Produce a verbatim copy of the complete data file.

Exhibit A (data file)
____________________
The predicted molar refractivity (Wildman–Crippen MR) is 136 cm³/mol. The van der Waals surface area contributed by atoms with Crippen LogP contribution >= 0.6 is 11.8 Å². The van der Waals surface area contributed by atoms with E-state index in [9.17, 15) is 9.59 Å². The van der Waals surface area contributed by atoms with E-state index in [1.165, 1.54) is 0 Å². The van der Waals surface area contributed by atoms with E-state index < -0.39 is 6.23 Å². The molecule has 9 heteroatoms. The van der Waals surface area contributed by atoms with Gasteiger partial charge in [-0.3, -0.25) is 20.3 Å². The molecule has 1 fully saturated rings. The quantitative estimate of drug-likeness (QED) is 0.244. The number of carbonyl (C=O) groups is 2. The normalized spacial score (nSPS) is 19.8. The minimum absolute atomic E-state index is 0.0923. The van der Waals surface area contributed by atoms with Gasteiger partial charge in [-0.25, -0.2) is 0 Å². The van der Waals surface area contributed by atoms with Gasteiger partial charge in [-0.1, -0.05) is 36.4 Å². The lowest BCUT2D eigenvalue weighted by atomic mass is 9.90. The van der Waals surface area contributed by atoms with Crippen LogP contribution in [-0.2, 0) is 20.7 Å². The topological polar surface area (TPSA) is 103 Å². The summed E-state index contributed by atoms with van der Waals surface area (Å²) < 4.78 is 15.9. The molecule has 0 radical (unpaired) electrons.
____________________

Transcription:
The predicted molar refractivity (Wildman–Crippen MR) is 136 cm³/mol. The van der Waals surface area contributed by atoms with Crippen LogP contribution >= 0.6 is 11.8 Å². The van der Waals surface area contributed by atoms with E-state index in [9.17, 15) is 9.59 Å². The van der Waals surface area contributed by atoms with E-state index in [1.165, 1.54) is 0 Å². The van der Waals surface area contributed by atoms with E-state index < -0.39 is 6.23 Å². The molecule has 9 heteroatoms. The van der Waals surface area contributed by atoms with Gasteiger partial charge in [-0.3, -0.25) is 20.3 Å². The molecule has 1 fully saturated rings. The quantitative estimate of drug-likeness (QED) is 0.244. The number of carbonyl (C=O) groups is 2. The normalized spacial score (nSPS) is 19.8. The minimum absolute atomic E-state index is 0.0923. The van der Waals surface area contributed by atoms with Gasteiger partial charge in [-0.25, -0.2) is 0 Å². The van der Waals surface area contributed by atoms with Gasteiger partial charge in [-0.1, -0.05) is 36.4 Å². The lowest BCUT2D eigenvalue weighted by atomic mass is 9.90. The van der Waals surface area contributed by atoms with Crippen LogP contribution in [-0.2, 0) is 20.7 Å². The topological polar surface area (TPSA) is 103 Å². The summed E-state index contributed by atoms with van der Waals surface area (Å²) < 4.78 is 15.9. The molecule has 0 radical (unpaired) electrons.